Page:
Re: Xtaflex; A Crystal-Controlled Regenerative Detector
This was a similar rediscovery to me in 1997. see: An Ultra Simple W1AW Receiver by Charles Kitchin, N1TEV and Mike Murphy, WB2UID for QST May 1997
Our circuit could better be described as a direct conversion regenerative receiver using a colorburst crystal to receive W1AW. The Germanium diode is in effect, a product detector in this circuit.
Mike M. WU2D (former WB2UID)
- Sure John,
With some simple switching I do not see whay not but low power is the right class all right.
Actually back in the 1970's I used to run a single crystal (7145, 7147 kHz) controlled 2N2222 on 40M in my college room. I figure that I was getting 50 mW to the long wire! Even so I worked stations down to the Carolinas from upstate NY. That was before a lot of the shortwave was on that portion. Perhaps now the band is supposedly clean again from broadcasters we can use rigs like this again!
P.S. running CW in college does not attact girls.
--- In email@example.com, "John Berry." <jbbr35487@...> wrote:
> Hmm,good idea,looks like it could be used as the basis for a low power TX as well ??.John G1WOS.
- Mike, I really dig your unique circuits. If it were a few years ago, back
in the ancient days of paper, I'd suggest you publish a booklet under
the Babani press or maybe Popular Science - something like a latter-day
"Radio for the Millions".
I had thought about such a circuit too, just thought about it, and
I probably would have used the crystal at the base junction, but yours
It occurred to me that as long as for CW and SSB modes the circuit
is in the oscillating mode, would this work with a 1/2 or even 1/3
frequency crystal operating at its harmonic? The idea being to have
an ultrasimple but stable receiver for 20 meters or 15 meters, or
for one of the 10M SSB calling frequencies.
BTW, Michael, here's food for thought. I saw in EPE or Elektor a
circuit for a bat-monitor receiver, yes, for listening to bats. The
circuit basically used a ultrasonic microphone with a 1-transistor
audio stage feeding right into one of those chips the hams use
mostly for DC receivers, a balanced modulator chip, something like
the NE602. This was crystal controlled in this circuit, so there were
only 2 active "devices" - one transistor and one chip. The idea was
that the audio was transmitted as a low power DSB signal to a
nearby HF receiver. It occurred to me that if using a carbon
microphone the audio stage could possibly be eliminated and one
transistor then used as a PA for the DSB chip, thus having an
ultra simple QRP DSB transmitter.
I find looking at these ultra simple and effective circuits such as
the Crystalflex, as relaxing as a cup of good tea.
-Hue Miller K7HUE
[Non-text portions of this message have been removed]
- Thank you, everyone, for your replies. My thanks as well to Hue for his good thoughts and ideas.
Mike, W2UD; thank you for the "heads-up" on the "Ultra Simple W1AW Receiver" by MM. Murphy and Kitchin! I wonder if someone would be kind enough to send me a copy of your May, 1997, "QST Magazine" article? It sounds like I might have re-invented the wheel again (at least a little one). :o)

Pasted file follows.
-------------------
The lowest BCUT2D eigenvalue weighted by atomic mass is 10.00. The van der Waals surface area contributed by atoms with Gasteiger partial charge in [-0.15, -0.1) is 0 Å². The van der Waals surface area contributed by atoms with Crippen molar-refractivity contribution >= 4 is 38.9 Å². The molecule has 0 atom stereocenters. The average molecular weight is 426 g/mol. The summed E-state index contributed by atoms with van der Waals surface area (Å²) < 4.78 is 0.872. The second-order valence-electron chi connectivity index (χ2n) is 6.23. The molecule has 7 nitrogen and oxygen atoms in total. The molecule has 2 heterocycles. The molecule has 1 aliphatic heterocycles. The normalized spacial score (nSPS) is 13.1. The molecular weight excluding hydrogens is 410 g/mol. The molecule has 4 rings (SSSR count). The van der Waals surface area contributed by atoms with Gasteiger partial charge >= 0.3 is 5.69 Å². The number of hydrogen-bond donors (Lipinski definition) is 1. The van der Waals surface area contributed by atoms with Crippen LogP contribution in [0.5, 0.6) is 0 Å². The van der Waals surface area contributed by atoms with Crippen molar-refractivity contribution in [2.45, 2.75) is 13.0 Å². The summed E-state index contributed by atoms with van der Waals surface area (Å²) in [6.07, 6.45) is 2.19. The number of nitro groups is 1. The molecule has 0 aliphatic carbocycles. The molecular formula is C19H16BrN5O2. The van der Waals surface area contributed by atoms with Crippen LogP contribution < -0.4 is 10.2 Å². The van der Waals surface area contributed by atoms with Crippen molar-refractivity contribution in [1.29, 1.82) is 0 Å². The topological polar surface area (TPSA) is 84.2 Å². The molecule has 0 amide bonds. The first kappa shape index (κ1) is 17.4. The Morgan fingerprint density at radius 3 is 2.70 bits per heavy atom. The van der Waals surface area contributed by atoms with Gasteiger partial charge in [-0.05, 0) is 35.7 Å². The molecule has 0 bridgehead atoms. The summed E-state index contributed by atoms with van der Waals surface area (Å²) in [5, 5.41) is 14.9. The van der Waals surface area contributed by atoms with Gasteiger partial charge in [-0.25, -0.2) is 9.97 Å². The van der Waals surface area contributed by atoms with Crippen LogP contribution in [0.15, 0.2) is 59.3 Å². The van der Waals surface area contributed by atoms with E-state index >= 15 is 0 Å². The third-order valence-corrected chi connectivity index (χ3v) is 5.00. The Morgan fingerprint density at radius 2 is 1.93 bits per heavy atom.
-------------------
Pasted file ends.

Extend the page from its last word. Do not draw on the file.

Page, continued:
Gosh, it reminds me of when I used to be consumed by dreaming up proofs for ancient, Japanese Temple Geometry problems. A number of times I found that my "original" proof was nearly identical to one discovered by some anonymous, 17th century Japanese farmer or rice merchant. Despite our vast differences of age, custom and language, I thought it was wonderful that we ended up traveling by the same road. I went on to wonder how close our thoughts must be when we see a mountain half-covered in the morning mist, for example.
I tightened up the response of the Xtaflex bandpass filter last night until only a trace of 40m SWBCI was heard. Heard some DX using my 7015kHz crystal; quite a few Russian and eastern EU stations. Pretty neat with one ancient, Philco transistor!
Speaking of which, I read yesterday that Philco Semiconductor had built a state-of-the-art, plant at the end of the 1950's for the purpose of making their MADT and PADT surface-barrier transistors. The plant cost them $40 million dollars (over $200 million in today's currency). This, less than a year before Fairchild introduced the planar process; and thus rendering the Philco devices obsolete in one fell swoop. They never recovered.
--- In firstname.lastname@example.org, Hue Miller <kargo_cult@...> wrote:
> Mike, I really dig your unique circuits. If it were a few years ago, back
> in the ancient days of paper, I'd suggest you publish a booklet under
> the Babani press or maybe Popular Science - something like a latter-day
> "Radio for the Millions".
> I had thought about such a circuit too, just thought about it, and
> I probably would have used the crystal at the base junction, but yours works.
> I find looking at these ultra simple and effective circuits such as
> the Crystalflex, as relaxing as a cup of good tea.
> -Hue Miller K7HUE
- Sadly Hue,
It would have to be "Radio for the Thousands". Not too many eager young folks left out there to build these circuits...
- --- In email@example.com, "Mike" <mjmurphy45@...> wrote:
>young folks left out there to build these circuits...
> Sadly Hue,
> It would have to be "Radio for the Thousands". Not too many eager
I sometimes think there are more Yahoo groups devoted to ham radio and
related subjects than the total number of people reading them!